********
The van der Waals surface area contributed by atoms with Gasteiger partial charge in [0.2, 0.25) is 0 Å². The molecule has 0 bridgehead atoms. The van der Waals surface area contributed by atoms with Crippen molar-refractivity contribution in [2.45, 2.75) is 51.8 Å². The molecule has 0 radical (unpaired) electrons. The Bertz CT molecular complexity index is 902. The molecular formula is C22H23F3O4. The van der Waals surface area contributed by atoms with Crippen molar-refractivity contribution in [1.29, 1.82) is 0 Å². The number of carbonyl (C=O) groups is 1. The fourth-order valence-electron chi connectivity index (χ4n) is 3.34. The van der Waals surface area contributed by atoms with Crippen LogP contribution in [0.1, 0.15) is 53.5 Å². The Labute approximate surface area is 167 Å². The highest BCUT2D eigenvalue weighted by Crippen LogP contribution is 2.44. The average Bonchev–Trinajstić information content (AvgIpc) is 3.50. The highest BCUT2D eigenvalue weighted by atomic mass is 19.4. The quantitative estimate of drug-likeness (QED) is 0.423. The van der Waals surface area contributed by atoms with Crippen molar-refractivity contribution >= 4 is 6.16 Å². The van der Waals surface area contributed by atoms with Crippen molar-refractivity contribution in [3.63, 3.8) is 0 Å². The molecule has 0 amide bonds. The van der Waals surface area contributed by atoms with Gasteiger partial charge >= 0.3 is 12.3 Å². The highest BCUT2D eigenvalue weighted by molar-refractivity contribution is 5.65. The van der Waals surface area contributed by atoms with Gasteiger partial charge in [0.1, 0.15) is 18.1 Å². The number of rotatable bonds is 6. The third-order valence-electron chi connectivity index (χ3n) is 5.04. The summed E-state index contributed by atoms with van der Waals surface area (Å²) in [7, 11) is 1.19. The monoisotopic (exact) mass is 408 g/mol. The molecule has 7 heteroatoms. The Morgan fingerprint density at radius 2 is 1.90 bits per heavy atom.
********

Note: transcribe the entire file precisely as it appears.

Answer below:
The van der Waals surface area contributed by atoms with Gasteiger partial charge in [0.2, 0.25) is 0 Å². The molecule has 0 bridgehead atoms. The van der Waals surface area contributed by atoms with Crippen molar-refractivity contribution in [2.45, 2.75) is 51.8 Å². The molecule has 0 radical (unpaired) electrons. The Bertz CT molecular complexity index is 902. The molecular formula is C22H23F3O4. The van der Waals surface area contributed by atoms with Crippen molar-refractivity contribution in [1.29, 1.82) is 0 Å². The number of carbonyl (C=O) groups is 1. The fourth-order valence-electron chi connectivity index (χ4n) is 3.34. The van der Waals surface area contributed by atoms with Crippen LogP contribution in [0.1, 0.15) is 53.5 Å². The Labute approximate surface area is 167 Å². The highest BCUT2D eigenvalue weighted by Crippen LogP contribution is 2.44. The average Bonchev–Trinajstić information content (AvgIpc) is 3.50. The highest BCUT2D eigenvalue weighted by atomic mass is 19.4. The quantitative estimate of drug-likeness (QED) is 0.423. The van der Waals surface area contributed by atoms with Crippen molar-refractivity contribution >= 4 is 6.16 Å². The van der Waals surface area contributed by atoms with Crippen molar-refractivity contribution in [3.63, 3.8) is 0 Å². The molecule has 0 amide bonds. The van der Waals surface area contributed by atoms with Gasteiger partial charge >= 0.3 is 12.3 Å². The highest BCUT2D eigenvalue weighted by molar-refractivity contribution is 5.65. The van der Waals surface area contributed by atoms with Gasteiger partial charge in [0.1, 0.15) is 18.1 Å². The number of rotatable bonds is 6. The third-order valence-electron chi connectivity index (χ3n) is 5.04. The summed E-state index contributed by atoms with van der Waals surface area (Å²) in [7, 11) is 1.19. The monoisotopic (exact) mass is 408 g/mol. The molecule has 7 heteroatoms. The Morgan fingerprint density at radius 2 is 1.90 bits per heavy atom.